To improve the capacity of local stakeholders in small-scale water resource management, the Center for Civil Society and Nonprofit Management (CSNM) of the Faculty of Humanities and Social Sciences, Khon Kaen University (KKU), together with the National University of Laos (NUoL) and Royal University of Phnom Penh (RUPP), formally launched the ‘Enhancing the Community and Small-Scale Water Resource Management in the Mekong Sub-region (X-water)’ project in an online event on January 28, 2022.
To be implemented in selected areas in Cambodia, Lao PDR, and Thailand, the X-water project will be focusing on the co-production of knowledge, equipping smallholders and local leaders with innovative management tools, and mainstreaming of small-scale water resource management policy. The capacity development program is funded by the Mekong-Republic of Korea Cooperation Fund (MKCF), through the fund management and coordination of the Mekong Institute (MI).
The project team, led by Dr. Buapun Promphakping of CSNM, KKU, introduced the implementation strategy during the event. He shared that the project will harness participatory action research methodologies to assess small-scale water resource management, identify best practices, and implement prototypes. Trainings and other experiential learning tools like study visits to demonstration sites will be used in the project.
The X-water project will be implemented in eight villages in Trapang Trabek and Trang Krasang, Kampong Chhnang Province, Cambodia, nine villages in Vang Vieng District, Vientiane Province, Lao PDR, and in the subdistricts of Na Thong and Ku Thong, Chiang Yuen District, Maha Sarakham Province, Thailand.
In his special message, Mr. Suriyan Vichitlekarn, the Executive Director of MI, emphasized that “water scarcity is one of the most important environmental issues in the Mekong Subregion. It has been an increasing concern of the Mekong countries, as it impacts the well being and livelihoods of the people as well as undermine the development potentials of the subregion.”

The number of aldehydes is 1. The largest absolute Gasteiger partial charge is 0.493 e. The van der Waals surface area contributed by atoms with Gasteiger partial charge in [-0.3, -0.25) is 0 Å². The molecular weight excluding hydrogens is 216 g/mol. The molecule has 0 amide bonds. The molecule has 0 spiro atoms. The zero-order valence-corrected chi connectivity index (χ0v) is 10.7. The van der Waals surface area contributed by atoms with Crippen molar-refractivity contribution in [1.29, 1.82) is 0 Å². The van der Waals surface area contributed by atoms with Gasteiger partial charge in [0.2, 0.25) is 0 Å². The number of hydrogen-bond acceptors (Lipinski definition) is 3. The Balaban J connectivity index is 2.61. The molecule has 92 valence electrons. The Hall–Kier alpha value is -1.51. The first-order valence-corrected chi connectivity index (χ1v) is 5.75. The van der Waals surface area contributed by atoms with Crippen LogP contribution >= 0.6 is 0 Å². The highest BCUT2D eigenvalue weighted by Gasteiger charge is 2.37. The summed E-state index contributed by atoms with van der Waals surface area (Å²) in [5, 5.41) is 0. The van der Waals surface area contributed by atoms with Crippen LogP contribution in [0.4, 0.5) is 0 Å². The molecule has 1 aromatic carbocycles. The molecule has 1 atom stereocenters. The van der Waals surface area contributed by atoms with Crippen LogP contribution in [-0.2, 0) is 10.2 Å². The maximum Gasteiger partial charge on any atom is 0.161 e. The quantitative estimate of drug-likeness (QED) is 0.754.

Being “timely and highly relevant”, Mr. Suriyan commended the project, as it “will provide a platform for documenting and sharing innovative approaches for small scale-water resources in the Mekong Subregion and will be the basis for further development and promotion.”
To share his experiences in managing a similar research project, Mr. Mongkol Lukmuang, Director of Water Crisis Prevention Center, Ministry of Natural Resource and Environment of Thailand, presented on community water resource management. He enumerated the research activities that they had undertaken, such as exploring waterbodies in the Northeastern region (Mekong tributaries), field survey, observational system installation, and determination of water crisis criteria for each waterbody.
He talked on how the project utilized digital technologies to facilitate the reporting of the available water amount, water level, and released water at the outlet via an online application. He also shared their efforts in raising awareness and educating the stakeholders about the importance of waterbodies.
To introduce the team to some project requirements, Mr. Robby Rosandi of the MKCF and Ms. Patranuch Saksawang of the Finance Department of MI presented the MKCF project monitoring and reporting guidelines.
More than 30 participants from KKU, NUoL, RUPP, and other relevant stakeholders joined the online event.